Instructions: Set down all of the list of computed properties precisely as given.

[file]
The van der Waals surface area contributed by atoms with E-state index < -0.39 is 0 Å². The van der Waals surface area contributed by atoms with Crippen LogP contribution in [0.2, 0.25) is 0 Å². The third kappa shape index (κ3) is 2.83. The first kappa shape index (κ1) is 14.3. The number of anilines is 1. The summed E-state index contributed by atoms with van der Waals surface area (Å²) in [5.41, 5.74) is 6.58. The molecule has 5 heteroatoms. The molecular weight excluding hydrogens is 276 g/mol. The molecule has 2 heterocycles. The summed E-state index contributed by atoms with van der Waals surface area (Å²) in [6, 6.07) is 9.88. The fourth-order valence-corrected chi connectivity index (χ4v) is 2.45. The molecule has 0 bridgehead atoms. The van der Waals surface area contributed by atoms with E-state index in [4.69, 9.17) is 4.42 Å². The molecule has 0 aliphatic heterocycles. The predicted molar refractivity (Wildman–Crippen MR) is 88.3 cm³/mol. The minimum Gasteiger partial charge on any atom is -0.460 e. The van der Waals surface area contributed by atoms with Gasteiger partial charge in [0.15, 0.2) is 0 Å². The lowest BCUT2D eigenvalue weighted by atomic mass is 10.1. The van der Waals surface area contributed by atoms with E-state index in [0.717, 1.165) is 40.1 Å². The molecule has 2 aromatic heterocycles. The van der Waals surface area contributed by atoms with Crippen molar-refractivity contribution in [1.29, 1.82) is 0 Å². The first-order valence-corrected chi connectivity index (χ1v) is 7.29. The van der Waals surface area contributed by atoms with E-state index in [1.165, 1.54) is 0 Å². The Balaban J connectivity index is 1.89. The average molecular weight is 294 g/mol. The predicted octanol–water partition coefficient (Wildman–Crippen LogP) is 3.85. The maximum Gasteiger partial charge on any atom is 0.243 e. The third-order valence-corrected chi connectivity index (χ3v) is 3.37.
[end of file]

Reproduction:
The van der Waals surface area contributed by atoms with E-state index < -0.39 is 0 Å². The van der Waals surface area contributed by atoms with Crippen LogP contribution in [0.2, 0.25) is 0 Å². The third kappa shape index (κ3) is 2.83. The first kappa shape index (κ1) is 14.3. The number of anilines is 1. The summed E-state index contributed by atoms with van der Waals surface area (Å²) in [5.41, 5.74) is 6.58. The molecule has 5 heteroatoms. The molecular weight excluding hydrogens is 276 g/mol. The molecule has 2 heterocycles. The summed E-state index contributed by atoms with van der Waals surface area (Å²) in [6, 6.07) is 9.88. The fourth-order valence-corrected chi connectivity index (χ4v) is 2.45. The molecule has 0 bridgehead atoms. The van der Waals surface area contributed by atoms with E-state index in [4.69, 9.17) is 4.42 Å². The molecule has 0 aliphatic heterocycles. The predicted molar refractivity (Wildman–Crippen MR) is 88.3 cm³/mol. The minimum Gasteiger partial charge on any atom is -0.460 e. The van der Waals surface area contributed by atoms with Gasteiger partial charge in [0.15, 0.2) is 0 Å². The lowest BCUT2D eigenvalue weighted by atomic mass is 10.1. The van der Waals surface area contributed by atoms with E-state index in [0.717, 1.165) is 40.1 Å². The molecule has 2 aromatic heterocycles. The van der Waals surface area contributed by atoms with Crippen molar-refractivity contribution in [1.29, 1.82) is 0 Å². The first-order valence-corrected chi connectivity index (χ1v) is 7.29. The van der Waals surface area contributed by atoms with E-state index in [1.165, 1.54) is 0 Å². The Balaban J connectivity index is 1.89. The average molecular weight is 294 g/mol. The predicted octanol–water partition coefficient (Wildman–Crippen LogP) is 3.85. The maximum Gasteiger partial charge on any atom is 0.243 e. The third-order valence-corrected chi connectivity index (χ3v) is 3.37.